The Things of God
The pastor was making his rounds of the nursing home when the nurse approached him and asked, “Pastor, would you please look in on the man in room 7. He is not doing very well and has asked for a pastor.” The pastor stepped into the room and found a man of about 80, struggling for breath, but still very alert to his surroundings. Leaning over his bed, the pastor asked how he could be of help. As he visited with the man, the pastor learned that he had been baptized and confirmed in the faith, but had been removed from the church rolls because of his inattention to worship. His wife had died a number of years before. As the man struggled for breath the pastor asked him if he believed that Jesus suffered, died on the cross, and rose again for him and his sins. He then told him that all he had to do is ask for forgiveness. Leaning closer to the man he asked, “Do you believe this?” As tears ran down the cheeks of both men, the man made the confession, crying out that a burden had been lifted from his mind and heart.
Over the next few days the pastor continued to minister to the elderly man, talking to him about the things of God until Jesus took him by the hand and led him through the valley of the shadow of death.
In our Gospel lesson, the place is just outside of Caesarea Philippi. Jesus has gathered his disciples in this secluded place for some real hands-on, face-to-face instruction. They had been with him nearly three years and had witnessed the miracles and heard the parables. They had watched as the situation continued to grow uneasy for Jesus and his ministry as the Pharisees and Sadducees became more aggressive in their testing of him. Were they ready? Jesus asked a first question: “Who do people say the Son of Man is?” (Mt 16:13) Then, after various responses, the much-needed question was asked: Who do you say I am?” (Mt 16:15).
A young man had a real aptitude for sales. He enjoyed the work and liked to be with people. After the first few weeks of visiting his clients he was talking to one of the older salesmen. He told him how many calls he made and how many people he had visited. The young man went on to explain how he conducted his meetings with his clients and how he had only a few sales. The older man looked at him and told him, “It sounds like you are doing a good job of educating the people. You seem to connect with them. It sounds like you are doing everything right except for one thing.” “What is that?” the young man asked. “You have to ask them to buy!”
This is a question Jesus needed to ask. This is a question that must be asked of pastor and people. “Who do you say that I am?” (16:15). Because, you see, the reality is that there are many people who call themselves Christians who have never answered the question. And sadder still, they have not been asked the question!
After Peter’s response, Jesus began to focus the disciples’ attentions on what he, as the Christ, must do—go to Jerusalem to suffer, to die, and then to rise again—to continue to carry out the Father’s plan of redemption for humankind. Peter took him aside and rebuked him: “Never, Lord! . . . This shall never happen to you!” (16:22). Here is the very man who just moments ago had made that magnificent confession, “You are the Christ, the Son of the living God” (16:16).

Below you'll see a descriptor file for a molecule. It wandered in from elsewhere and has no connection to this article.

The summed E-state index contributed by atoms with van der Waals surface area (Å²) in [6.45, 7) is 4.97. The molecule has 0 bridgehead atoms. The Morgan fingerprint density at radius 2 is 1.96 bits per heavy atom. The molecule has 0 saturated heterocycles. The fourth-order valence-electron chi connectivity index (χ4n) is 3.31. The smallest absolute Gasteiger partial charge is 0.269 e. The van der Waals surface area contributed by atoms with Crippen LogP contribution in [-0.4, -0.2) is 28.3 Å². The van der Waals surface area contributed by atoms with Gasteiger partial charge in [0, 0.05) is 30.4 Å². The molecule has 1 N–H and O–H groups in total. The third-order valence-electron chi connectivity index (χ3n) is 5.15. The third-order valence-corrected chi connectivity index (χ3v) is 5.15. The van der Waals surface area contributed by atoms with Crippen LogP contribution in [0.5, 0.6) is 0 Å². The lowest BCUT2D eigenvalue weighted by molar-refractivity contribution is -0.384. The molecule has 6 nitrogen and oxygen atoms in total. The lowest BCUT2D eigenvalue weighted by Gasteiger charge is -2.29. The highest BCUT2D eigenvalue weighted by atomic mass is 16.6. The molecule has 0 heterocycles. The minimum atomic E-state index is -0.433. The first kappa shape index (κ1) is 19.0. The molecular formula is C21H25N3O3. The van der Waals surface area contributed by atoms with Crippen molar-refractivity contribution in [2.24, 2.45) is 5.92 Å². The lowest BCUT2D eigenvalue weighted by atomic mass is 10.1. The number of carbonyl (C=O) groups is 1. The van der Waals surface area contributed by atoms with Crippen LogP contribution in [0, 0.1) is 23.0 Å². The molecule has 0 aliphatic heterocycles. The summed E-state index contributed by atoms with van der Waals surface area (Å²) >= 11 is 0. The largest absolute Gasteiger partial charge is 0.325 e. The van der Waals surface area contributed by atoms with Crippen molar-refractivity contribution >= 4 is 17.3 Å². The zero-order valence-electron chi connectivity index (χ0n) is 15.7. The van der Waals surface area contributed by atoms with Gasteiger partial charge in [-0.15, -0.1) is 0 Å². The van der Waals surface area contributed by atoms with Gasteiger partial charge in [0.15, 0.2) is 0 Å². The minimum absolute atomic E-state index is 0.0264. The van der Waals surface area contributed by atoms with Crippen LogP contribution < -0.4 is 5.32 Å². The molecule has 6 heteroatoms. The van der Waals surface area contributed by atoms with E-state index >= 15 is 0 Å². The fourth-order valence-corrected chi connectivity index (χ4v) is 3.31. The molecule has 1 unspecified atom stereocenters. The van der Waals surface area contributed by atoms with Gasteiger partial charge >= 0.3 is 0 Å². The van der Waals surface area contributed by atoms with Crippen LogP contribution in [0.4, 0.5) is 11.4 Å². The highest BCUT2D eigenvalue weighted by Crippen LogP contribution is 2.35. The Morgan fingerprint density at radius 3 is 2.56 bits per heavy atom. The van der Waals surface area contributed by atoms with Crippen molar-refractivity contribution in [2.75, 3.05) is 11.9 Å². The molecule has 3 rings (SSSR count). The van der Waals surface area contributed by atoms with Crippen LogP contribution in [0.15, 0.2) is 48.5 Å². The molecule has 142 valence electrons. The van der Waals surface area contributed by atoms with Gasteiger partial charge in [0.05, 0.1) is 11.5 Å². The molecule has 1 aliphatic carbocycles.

After all the time they had spent with Jesus, the disciples still didn’t get it! Is this not also true in our lives as struggling children of God who are following the Christ, the Son of the living God? Do we miss something important because we are still thinking about what has just been said? Do we not also slip into that mode of confessing, “You are the Christ,” but don’t think that there is anything more involved?
This is the thing of God, that Jesus must go to Jerusalem, suffer, be killed, and on the third day be raised to life. This is the uniqueness of the Son of God that he would die and then be raised to life, for your sins and my sins—our sins.
But what does Jesus mean when he said we are to deny ourselves, take up our cross, and follow him? Are we moving into that area of our spiritual life that involves “the things of God”—not just a knowledge and confession of Jesus’ work of salvation, but also of the work He calls us to do?
Well, for starters, taking up our crosses to do the things of God involves the greatest battle a Christian faces—the battle with one’s own sinful nature. The apostle Paul so beautifully speaks of the sin within us and the combat that is continually being waged between saint and sinner. The biggest concern we have as children of God is that we may become complacent. And yet we have the beautiful confession of Peter and almost in the next breath he tries to pull Jesus away from doing “the things of God.” One can become confused about “taking up the cross.” Some people, when they refer to “bearing the cross,” meaning putting up with and accepting sickness. But to bear the cross of Christ is to undergo verbal and even physical abuse because of your confession of Jesus as the Christ, the Son of the living God—your willingness to lose your life for Christ Jesus.
We rejoice this morning and every day because Jesus was willing to do “the things of God”—to suffer and die and rise again. And he willingly did all this because he loves us. Even while we were sinners, he willingly died for us (Rom 5:8). And God, our Father, accepted his willing sacrifice for us by raising him to life.
May each and every one of us to be involved in confessing and doing the things of God as we answer the question “Who do you say I am?” with a Spirit-directed answer, “You are the Christ, the Son of the living God.” And then graciously allow God to direct our lives with the joys and opportunities to share in the life of Jesus by “taking up our crosses daily.”